Belfast Telegraph

Sunday 4 October 2015

No stick for carrot (and parsnip) man

By Dave Whelan

Published 14/08/2013

Mark McKee has Tesco's parsnip market sewn up
Mark McKee has Tesco's parsnip market sewn up

A local farmer is a seasoned example of Comber's growing reputation for excellent local produce.

Mark McKee of Comber-based Sparkypac will from this week provide Tesco stores across Northern Ireland with all of their parsnips and half of their carrots.

Despite one of the harshest winters and springs for farming, Mr McKee is right on schedule to supply the demand by the major shopping chain, something he says is down to his location.

"For farmers across Northern Ireland there was a big problem with such a long, cold, wet winter and spring. It meant that we had to plant the seeds three weeks later than usual and that automatically puts the harvest back if you want to produce a quality crop," he said.

While other growers were still running behind, the ideal conditions of the recent hot sunny weather and a unique local water source in the Comber-Ards area had allowed his crops to catch up. "Our last crop of cabbage got absolutely hammered because of the weather but this time we've been able to benefit from the conditions," he said.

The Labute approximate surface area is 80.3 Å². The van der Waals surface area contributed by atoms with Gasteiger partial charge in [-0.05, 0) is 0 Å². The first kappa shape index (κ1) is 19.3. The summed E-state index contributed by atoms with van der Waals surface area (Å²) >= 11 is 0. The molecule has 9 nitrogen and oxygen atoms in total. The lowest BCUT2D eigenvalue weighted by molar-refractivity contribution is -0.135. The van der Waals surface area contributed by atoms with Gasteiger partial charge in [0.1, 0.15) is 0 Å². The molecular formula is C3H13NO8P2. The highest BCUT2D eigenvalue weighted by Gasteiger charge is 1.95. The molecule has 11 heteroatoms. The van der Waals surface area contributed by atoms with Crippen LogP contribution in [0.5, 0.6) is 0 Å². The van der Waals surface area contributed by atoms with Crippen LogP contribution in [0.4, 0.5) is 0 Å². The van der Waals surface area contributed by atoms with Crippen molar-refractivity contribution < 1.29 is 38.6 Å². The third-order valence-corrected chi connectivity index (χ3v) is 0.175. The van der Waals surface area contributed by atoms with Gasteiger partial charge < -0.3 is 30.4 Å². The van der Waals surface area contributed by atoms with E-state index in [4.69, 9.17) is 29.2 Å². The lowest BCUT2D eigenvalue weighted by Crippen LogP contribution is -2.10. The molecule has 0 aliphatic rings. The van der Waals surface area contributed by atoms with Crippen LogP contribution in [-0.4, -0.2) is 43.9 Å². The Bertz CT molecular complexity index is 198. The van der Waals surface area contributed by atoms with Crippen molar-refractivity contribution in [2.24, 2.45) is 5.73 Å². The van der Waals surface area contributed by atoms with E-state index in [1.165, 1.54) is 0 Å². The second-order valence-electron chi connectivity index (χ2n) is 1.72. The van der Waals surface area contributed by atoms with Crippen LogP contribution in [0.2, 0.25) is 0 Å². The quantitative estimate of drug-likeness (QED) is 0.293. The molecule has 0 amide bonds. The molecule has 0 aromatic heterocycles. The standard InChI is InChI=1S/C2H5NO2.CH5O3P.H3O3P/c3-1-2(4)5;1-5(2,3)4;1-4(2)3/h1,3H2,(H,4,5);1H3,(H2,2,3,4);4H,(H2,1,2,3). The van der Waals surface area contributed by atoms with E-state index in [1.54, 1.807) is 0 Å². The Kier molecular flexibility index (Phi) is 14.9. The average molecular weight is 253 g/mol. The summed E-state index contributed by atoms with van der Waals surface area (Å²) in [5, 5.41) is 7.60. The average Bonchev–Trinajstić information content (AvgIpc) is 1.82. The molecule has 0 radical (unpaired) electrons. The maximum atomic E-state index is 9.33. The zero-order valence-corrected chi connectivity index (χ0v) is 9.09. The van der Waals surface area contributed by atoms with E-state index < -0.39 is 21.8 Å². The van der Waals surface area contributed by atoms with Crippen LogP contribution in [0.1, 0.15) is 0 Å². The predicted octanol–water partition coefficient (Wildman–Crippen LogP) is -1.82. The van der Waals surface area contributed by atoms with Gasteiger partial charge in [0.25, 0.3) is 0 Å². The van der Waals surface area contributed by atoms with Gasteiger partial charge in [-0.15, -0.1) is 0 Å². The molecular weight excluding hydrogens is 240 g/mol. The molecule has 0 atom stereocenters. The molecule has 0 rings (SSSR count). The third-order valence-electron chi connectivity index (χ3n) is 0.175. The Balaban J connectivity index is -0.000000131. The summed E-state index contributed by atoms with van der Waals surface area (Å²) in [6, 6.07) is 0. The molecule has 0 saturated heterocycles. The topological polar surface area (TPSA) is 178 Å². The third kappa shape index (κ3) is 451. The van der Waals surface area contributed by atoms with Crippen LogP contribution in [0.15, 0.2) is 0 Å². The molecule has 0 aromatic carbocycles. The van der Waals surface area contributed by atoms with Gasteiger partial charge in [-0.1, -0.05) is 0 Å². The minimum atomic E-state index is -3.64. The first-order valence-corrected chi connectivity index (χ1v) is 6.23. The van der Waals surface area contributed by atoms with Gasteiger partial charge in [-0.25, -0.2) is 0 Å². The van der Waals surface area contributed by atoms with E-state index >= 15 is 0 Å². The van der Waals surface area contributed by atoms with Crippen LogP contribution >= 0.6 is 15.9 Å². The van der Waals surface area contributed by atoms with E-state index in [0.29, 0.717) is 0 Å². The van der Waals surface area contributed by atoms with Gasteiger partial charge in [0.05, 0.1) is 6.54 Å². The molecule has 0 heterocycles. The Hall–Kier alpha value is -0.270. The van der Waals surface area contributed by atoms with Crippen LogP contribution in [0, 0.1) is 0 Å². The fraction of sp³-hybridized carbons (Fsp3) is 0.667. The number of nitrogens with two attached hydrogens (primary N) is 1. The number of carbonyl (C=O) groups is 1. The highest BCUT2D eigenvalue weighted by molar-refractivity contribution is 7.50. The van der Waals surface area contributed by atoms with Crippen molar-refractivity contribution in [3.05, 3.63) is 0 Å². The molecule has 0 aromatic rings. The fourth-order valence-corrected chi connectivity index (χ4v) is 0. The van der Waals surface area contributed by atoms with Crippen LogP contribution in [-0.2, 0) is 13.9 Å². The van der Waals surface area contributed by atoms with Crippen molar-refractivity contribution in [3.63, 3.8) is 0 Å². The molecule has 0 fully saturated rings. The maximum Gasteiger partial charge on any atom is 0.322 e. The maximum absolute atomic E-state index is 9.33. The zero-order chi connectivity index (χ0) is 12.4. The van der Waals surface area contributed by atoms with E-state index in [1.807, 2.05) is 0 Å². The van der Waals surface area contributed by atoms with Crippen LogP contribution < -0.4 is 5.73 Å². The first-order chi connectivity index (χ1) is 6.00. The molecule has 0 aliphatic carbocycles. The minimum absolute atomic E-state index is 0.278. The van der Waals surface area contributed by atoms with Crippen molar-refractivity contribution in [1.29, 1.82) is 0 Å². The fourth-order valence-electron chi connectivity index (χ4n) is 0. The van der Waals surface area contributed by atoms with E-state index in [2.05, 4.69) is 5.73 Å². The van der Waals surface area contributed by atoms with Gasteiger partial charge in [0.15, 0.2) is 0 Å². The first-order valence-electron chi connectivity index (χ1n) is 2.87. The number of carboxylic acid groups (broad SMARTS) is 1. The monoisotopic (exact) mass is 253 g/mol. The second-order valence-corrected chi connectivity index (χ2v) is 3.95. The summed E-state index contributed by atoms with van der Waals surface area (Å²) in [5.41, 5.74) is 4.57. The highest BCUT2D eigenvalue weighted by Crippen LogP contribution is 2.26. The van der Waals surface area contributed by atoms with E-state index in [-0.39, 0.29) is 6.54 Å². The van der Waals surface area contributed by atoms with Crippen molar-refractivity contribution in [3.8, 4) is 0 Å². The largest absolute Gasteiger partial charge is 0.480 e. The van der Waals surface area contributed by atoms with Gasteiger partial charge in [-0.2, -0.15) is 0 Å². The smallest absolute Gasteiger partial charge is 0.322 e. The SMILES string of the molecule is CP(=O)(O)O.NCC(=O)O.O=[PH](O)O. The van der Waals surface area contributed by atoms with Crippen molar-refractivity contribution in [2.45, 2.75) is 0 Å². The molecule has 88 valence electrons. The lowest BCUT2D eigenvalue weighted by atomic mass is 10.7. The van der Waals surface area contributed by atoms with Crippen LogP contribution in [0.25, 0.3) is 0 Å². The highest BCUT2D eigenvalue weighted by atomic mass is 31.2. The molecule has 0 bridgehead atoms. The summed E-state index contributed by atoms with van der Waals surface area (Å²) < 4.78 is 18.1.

"There is a source of natural water drawn from a unique bore-hole between Comber and Ards. We are lucky to have a way to tap into the massive accumulation of water we had over the winter and in the last few weeks we've been able to make great use of it - for the first time in several years. The combination of the sunny weather and a watering from our spring has made this year's crop a superb one – both the carrots and the parsnips are deliciously sweet and crunchy," he added.

Sparkypac currently employs around 30 people, which can rise to 50 at peak times.

Mr McKee said that they try to emphasis that all shops should operate on a policy of "grown in and not flown in".

"Tescos are fantastic at promoting local produce when it's available but what many people don't realise is that if the local produce isn't ready or there isn't enough of it they have to go to the likes of Scotland, Wales and France to get their supply.

"The problem with the risk of growing vegetables is that no matter what schedule you are aiming for you are always at nature's beck and call and that's the biggest factor," he added.

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